I was rooting for Yuna Kim to take home a gold medal at Sochi. After watching Kim’s short program, I quickly became enamored with her ballerina-like abilities on ice. She made a difficult routine look easy. When I read online that after the free skate competition Russia’s Adelina Sotnikova won the coveted gold medal by more than five points I was pretty surprised.
However, after watching both performances and reading commentaries that analyzed the routines, I understand why Sotnikova won gold. Kim’s performance was beautiful and well-executed. It was a captivating performance that highlighted Kim’s gracefulness and skill. Sotnikova’s routine, while not nearly as artistic, was slightly more difficult, more athletic than Kim’s which explains why she went home with the top prize. While Sotnikova did bobble after a jump, her program was so complex that she could afford that small error. Had Kim done one or two more triple jumps, the results of this competition would have been different.
Mark Sappenfield from The Christian Science Monitor breaks the scores down:
Sotnikova blew Kim away with her combinations. Sotnikova’s three combination jumps added up to 27.48 points, with Kim’s adding up to 22.64 points – a massive 4.84 point gap…
Sotnikova built such high scores on her combination jumps in two ways. First, she did harder ones. And second, skaters get bonus points for every jump made after the halfway point in the program – an acknowledgment that the same jump with tired legs is more impressive than with fresh legs.
Sotnikova put two of her combination jumps after the two-minute mark. Kim did only one… All of these points are not “judged,” per se. If you execute the element, you get the score. Sotnikova’s “base technical score” – the cumulative mark for all the elements she executed, with no “judging” involved – was 61.43 points. Kim’s was 57.49.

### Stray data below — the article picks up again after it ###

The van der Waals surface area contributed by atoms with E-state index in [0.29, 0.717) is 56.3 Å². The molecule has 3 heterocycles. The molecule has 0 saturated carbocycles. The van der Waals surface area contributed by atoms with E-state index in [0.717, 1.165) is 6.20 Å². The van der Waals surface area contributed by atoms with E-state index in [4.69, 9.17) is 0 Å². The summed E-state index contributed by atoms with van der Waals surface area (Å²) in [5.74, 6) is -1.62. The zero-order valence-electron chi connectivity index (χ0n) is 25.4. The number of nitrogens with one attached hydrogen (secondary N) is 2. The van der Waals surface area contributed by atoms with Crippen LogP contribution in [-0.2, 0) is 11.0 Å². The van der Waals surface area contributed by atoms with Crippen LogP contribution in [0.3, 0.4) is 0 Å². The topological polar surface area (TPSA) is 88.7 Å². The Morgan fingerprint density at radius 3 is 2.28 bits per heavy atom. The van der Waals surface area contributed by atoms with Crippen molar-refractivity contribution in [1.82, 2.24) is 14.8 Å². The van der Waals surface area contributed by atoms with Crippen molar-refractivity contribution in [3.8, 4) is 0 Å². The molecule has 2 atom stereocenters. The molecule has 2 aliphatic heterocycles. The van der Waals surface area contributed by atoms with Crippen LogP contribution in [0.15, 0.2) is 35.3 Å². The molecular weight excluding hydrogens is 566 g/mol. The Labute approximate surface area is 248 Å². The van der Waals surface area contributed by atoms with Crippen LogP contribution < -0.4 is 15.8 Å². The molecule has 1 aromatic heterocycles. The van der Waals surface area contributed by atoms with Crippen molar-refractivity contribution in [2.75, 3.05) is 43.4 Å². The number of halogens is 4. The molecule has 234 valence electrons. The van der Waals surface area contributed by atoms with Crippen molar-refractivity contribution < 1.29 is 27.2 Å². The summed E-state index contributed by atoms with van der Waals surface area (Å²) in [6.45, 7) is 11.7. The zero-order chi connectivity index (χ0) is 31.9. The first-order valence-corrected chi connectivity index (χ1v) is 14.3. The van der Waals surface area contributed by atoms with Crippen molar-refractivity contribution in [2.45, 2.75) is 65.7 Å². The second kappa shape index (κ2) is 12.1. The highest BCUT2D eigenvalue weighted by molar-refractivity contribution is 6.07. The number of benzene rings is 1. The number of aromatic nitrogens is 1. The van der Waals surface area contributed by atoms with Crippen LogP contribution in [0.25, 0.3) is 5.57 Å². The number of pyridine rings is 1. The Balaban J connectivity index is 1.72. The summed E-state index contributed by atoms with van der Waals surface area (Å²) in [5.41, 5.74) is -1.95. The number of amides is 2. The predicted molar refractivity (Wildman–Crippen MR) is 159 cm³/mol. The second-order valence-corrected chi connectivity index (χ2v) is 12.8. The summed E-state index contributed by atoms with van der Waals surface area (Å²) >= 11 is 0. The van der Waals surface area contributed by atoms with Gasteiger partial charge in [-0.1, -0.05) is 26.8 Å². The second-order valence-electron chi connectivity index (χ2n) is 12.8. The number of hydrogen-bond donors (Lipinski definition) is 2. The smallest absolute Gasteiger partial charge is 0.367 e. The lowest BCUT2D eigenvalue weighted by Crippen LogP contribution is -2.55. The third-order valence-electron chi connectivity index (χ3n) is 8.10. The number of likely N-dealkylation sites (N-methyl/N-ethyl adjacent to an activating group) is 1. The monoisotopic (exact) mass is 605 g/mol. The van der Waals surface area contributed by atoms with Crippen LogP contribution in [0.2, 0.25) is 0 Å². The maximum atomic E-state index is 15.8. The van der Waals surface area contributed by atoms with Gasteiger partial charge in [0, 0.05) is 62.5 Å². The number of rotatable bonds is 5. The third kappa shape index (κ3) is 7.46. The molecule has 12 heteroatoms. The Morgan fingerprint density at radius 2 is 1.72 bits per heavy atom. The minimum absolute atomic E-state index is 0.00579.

On paper, from a technical standpoint, it’s clear why Sotnikova won. Nevertheless, Kim’s fans who expected Kim to walk away with a gold medal believe that she was robbed. An online petition demanding an investigation into the judge’s decision has already amassed nearly two million supporters. Now, did Sotnikova deserve a score a whopping 5.48 points above Kim? That’s definitely debatable. While I think it’s clearly plausible that Sotnikova be awarded a gold medal for her performance, I’m uncertain if she was worthy of that high of a score. After all, Kim’s components score (judged on choreography, interpretation, skating skills, etc.) was 74.5 whereas Sotnikova’s was 74.41 which seems a little suspicious.
But, just because no one really expected Sotnikova to win doesn’t mean that she didn’t deserve to win. Kim’s piece was beautiful and she will undoubtedly go down in history as one of the world’s best figure skaters. However, on this particular night her performance came up a little short. Sotnikova skated a complex, nearly flawless routine and while the win will always be controversial, it was certainly justified.